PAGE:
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Why I Prefer the Journey Rather Than the Prize

July 18, 2009

4 Comments leave one →
  1. Megan permalink
    July 27, 2009 7:48 am

    This is brilliant! If it’s cool with you, I might use the image on an upcoming blog post–creds to you of course.

    I’m wondering if you experience that there are many people who are in it for the medal and NOT the journey? As a race director, I see this from elite teams at a time when I would love to see the teams who ARE in it for the journey succeed with a medal.

    In the midwest, there are three different clubs that I know of that have similar problematic teams with politics that are so childish, I cannot even believe it.

    Thanks for the reminder that it’s about the work and the experience and not the umpteenth medal to hang on the wall.

  2. paddlesports permalink*
    July 27, 2009 8:00 am

    Megan, I’m cool with using the image (it’s actually not mine – I generated it from

    As to your question about journey or medal, I must admit that a lot of people are stuck on getting the medal or getting on the podium. As a coach and an athlete, these should be goals but not ultimate goals that decide your worth as a person or athlete.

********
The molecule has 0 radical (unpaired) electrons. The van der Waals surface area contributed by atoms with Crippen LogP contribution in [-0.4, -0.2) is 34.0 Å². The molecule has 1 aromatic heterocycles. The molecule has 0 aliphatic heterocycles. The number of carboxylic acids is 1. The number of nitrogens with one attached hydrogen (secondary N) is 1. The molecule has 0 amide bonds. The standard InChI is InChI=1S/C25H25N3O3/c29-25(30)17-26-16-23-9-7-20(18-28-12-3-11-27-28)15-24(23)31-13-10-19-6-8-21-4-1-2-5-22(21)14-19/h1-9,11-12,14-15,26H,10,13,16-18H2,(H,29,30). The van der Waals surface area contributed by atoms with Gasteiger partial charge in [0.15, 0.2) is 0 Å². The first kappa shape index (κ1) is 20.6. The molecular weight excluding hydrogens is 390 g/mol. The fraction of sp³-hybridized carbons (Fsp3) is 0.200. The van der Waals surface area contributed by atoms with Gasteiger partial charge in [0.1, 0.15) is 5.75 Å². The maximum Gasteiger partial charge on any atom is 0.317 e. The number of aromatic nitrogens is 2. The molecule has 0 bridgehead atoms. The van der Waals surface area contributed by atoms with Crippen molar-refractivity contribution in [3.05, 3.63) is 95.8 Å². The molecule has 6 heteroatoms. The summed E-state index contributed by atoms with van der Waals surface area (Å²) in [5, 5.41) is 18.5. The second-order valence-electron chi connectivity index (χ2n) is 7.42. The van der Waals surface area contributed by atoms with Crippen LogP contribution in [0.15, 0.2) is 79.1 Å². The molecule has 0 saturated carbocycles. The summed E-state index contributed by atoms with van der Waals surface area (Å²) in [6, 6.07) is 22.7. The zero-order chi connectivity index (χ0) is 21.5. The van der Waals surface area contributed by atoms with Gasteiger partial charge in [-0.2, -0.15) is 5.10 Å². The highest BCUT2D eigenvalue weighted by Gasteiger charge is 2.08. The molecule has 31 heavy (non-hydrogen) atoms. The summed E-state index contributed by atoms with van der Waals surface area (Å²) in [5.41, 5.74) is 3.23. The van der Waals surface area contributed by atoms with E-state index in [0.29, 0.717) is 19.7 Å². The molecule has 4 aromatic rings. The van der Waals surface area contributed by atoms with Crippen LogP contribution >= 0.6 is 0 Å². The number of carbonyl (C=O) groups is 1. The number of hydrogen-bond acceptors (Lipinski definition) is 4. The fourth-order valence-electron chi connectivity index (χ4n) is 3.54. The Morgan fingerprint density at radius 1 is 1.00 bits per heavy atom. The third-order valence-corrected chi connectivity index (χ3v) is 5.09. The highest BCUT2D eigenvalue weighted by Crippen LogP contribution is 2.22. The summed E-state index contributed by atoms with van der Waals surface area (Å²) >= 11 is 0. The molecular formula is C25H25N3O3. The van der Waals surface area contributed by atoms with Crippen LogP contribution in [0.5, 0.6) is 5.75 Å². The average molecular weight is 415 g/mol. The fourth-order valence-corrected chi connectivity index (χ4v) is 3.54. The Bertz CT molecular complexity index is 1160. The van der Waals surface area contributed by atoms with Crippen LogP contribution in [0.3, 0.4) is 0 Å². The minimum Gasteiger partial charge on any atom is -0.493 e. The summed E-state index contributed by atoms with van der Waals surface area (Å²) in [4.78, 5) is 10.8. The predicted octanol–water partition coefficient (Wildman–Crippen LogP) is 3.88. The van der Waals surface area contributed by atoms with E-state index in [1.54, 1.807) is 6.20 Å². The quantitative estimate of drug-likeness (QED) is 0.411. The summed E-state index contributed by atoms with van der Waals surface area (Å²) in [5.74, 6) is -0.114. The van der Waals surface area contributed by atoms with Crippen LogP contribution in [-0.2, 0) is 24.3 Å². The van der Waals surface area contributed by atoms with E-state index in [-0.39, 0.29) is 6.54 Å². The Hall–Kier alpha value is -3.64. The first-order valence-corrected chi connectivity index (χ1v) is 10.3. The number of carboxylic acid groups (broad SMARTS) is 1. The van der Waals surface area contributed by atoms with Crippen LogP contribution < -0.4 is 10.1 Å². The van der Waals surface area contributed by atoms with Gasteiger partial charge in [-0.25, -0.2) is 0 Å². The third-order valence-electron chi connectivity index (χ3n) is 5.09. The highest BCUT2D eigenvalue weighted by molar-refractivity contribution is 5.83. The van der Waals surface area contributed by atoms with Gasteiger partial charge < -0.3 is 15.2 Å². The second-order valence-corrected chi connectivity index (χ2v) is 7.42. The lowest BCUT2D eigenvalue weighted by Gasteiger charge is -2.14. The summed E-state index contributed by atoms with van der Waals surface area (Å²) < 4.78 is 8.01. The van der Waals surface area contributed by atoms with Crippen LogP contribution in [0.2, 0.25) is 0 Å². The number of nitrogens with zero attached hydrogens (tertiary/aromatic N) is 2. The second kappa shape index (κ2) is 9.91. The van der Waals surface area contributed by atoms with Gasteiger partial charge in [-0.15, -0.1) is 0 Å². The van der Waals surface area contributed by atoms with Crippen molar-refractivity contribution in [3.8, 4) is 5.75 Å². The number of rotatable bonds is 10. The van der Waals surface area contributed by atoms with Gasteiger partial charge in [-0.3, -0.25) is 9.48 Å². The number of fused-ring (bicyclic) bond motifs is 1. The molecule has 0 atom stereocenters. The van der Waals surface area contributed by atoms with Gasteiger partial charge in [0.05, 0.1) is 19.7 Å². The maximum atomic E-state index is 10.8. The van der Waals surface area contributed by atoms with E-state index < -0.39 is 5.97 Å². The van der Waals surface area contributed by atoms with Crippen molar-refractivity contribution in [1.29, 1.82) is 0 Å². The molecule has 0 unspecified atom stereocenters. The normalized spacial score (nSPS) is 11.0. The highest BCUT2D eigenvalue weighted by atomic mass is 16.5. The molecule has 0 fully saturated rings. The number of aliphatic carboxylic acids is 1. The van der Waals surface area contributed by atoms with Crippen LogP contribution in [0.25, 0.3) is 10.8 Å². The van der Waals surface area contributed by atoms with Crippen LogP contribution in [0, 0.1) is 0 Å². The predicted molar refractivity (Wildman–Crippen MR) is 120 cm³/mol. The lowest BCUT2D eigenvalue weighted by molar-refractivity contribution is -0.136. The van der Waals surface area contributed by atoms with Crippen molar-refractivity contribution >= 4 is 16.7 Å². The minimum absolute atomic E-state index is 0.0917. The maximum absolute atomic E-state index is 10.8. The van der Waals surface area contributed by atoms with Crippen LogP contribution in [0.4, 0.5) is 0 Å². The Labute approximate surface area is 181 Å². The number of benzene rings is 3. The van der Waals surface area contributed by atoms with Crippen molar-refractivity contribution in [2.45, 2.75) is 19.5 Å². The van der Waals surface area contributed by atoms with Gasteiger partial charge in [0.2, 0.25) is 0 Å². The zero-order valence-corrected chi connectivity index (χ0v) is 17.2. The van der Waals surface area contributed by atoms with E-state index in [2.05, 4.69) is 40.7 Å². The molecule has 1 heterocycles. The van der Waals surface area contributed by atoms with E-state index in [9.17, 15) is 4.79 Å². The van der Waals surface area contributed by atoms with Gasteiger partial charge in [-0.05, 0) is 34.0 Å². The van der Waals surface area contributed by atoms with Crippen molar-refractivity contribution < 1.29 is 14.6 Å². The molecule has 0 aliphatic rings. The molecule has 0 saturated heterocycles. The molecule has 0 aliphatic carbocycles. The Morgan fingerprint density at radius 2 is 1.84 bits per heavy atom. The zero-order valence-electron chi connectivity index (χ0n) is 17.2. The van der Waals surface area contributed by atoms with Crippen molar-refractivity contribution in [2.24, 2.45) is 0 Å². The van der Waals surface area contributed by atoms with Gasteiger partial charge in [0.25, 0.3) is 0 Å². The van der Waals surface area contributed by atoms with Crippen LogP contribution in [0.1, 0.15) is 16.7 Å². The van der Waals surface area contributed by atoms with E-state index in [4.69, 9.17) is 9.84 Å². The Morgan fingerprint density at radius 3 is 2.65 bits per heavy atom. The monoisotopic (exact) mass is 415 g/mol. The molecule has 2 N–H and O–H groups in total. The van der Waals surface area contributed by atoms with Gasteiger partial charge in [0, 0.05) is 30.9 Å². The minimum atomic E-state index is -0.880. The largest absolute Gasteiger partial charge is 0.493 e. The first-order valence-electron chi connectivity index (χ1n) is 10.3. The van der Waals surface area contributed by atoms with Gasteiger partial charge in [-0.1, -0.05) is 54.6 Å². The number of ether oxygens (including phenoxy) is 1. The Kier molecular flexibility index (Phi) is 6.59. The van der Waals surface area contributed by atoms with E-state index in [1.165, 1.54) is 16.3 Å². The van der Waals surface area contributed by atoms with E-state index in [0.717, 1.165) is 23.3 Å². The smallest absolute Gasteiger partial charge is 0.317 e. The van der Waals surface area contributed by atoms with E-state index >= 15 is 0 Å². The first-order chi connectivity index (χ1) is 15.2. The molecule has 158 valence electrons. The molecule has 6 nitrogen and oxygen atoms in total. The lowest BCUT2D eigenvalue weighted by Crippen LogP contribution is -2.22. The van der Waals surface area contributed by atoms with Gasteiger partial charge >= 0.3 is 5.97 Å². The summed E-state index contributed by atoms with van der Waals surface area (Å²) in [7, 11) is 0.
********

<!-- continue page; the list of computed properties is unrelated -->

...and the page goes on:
For me, the medal is pointless – it ultimately goes on a hook in the garage or I give it away to a little kid I see at the race.

    IMO, having the medal/podium as your ultimate, all determining goal sets you up for failure when so many lessons can be learned from NOT finishing with a medal. What a pity if these lessons are ignored.

    What determines who you are is how you prepare and how you perform in relation to what YOU can do.

    That being said, if you do everything you are supposed to do, you have the talent, prepare properly, and let things fall in place, you have increased your chances of the podium finish.


  3. Megan permalink
    July 28, 2009 6:04 am

    Love it. Actually, quite fitting for the meeting I have tonight with a new team that I am coaching for the first time. Appreciate the insights from a clearly accomplished athlete.

    One thing I would add if you compete with honor for your team, your sport, and your competitors, you will be rewarded.

    And tell that paddler of yours with the broken paddle that it’s time for a Kialoa. 🙂

  4. paddlesports permalink*
    July 28, 2009 6:43 am

    Great point, Meg. Honor is a trait I look for in those I choose to surround myself with – both on and off the boat.

    I always encourage paddlers to try out the Kialoa dragon boat paddle but some prefer full carbon. Hopefully, a Kialoa full carbon arrives soon!

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